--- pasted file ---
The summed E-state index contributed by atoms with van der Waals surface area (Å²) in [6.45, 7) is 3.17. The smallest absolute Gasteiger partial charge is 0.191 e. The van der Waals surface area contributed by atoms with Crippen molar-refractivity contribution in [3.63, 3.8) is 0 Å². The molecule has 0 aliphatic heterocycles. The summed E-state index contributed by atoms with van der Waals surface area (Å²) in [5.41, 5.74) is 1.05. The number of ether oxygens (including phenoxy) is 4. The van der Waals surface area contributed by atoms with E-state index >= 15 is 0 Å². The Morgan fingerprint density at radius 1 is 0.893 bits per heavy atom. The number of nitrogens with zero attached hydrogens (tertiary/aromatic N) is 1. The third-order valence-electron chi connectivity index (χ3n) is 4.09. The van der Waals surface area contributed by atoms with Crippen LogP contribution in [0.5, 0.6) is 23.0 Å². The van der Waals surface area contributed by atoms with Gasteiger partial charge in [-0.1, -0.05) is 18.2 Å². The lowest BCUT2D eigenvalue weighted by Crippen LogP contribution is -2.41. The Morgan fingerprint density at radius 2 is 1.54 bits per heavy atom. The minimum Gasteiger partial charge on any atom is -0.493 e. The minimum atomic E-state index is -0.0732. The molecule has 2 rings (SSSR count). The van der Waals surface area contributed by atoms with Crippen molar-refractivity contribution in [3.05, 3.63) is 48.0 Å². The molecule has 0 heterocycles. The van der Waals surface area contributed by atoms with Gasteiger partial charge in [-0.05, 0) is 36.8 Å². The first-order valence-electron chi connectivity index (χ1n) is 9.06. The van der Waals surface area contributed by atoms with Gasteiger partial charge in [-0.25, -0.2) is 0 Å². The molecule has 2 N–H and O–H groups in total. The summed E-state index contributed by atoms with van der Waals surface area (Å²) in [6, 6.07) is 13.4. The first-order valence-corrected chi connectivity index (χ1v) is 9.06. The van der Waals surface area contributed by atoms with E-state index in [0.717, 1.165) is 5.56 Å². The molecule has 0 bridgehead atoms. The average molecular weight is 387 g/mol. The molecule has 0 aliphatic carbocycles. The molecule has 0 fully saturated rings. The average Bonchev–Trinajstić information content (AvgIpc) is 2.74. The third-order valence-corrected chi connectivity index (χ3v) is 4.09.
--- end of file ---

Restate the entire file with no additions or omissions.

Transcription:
The summed E-state index contributed by atoms with van der Waals surface area (Å²) in [6.45, 7) is 3.17. The smallest absolute Gasteiger partial charge is 0.191 e. The van der Waals surface area contributed by atoms with Crippen molar-refractivity contribution in [3.63, 3.8) is 0 Å². The molecule has 0 aliphatic heterocycles. The summed E-state index contributed by atoms with van der Waals surface area (Å²) in [5.41, 5.74) is 1.05. The number of ether oxygens (including phenoxy) is 4. The van der Waals surface area contributed by atoms with E-state index >= 15 is 0 Å². The Morgan fingerprint density at radius 1 is 0.893 bits per heavy atom. The number of nitrogens with zero attached hydrogens (tertiary/aromatic N) is 1. The third-order valence-electron chi connectivity index (χ3n) is 4.09. The van der Waals surface area contributed by atoms with Crippen LogP contribution in [0.5, 0.6) is 23.0 Å². The van der Waals surface area contributed by atoms with Gasteiger partial charge in [-0.1, -0.05) is 18.2 Å². The lowest BCUT2D eigenvalue weighted by Crippen LogP contribution is -2.41. The Morgan fingerprint density at radius 2 is 1.54 bits per heavy atom. The minimum Gasteiger partial charge on any atom is -0.493 e. The minimum atomic E-state index is -0.0732. The molecule has 2 rings (SSSR count). The van der Waals surface area contributed by atoms with Crippen molar-refractivity contribution in [3.05, 3.63) is 48.0 Å². The molecule has 0 heterocycles. The van der Waals surface area contributed by atoms with Gasteiger partial charge in [-0.05, 0) is 36.8 Å². The first-order valence-electron chi connectivity index (χ1n) is 9.06. The van der Waals surface area contributed by atoms with Gasteiger partial charge in [-0.25, -0.2) is 0 Å². The molecule has 2 N–H and O–H groups in total. The summed E-state index contributed by atoms with van der Waals surface area (Å²) in [6, 6.07) is 13.4. The first-order valence-corrected chi connectivity index (χ1v) is 9.06. The van der Waals surface area contributed by atoms with E-state index in [0.717, 1.165) is 5.56 Å². The molecule has 0 bridgehead atoms. The average molecular weight is 387 g/mol. The molecule has 0 aliphatic carbocycles. The molecule has 0 fully saturated rings. The average Bonchev–Trinajstić information content (AvgIpc) is 2.74. The third-order valence-corrected chi connectivity index (χ3v) is 4.09.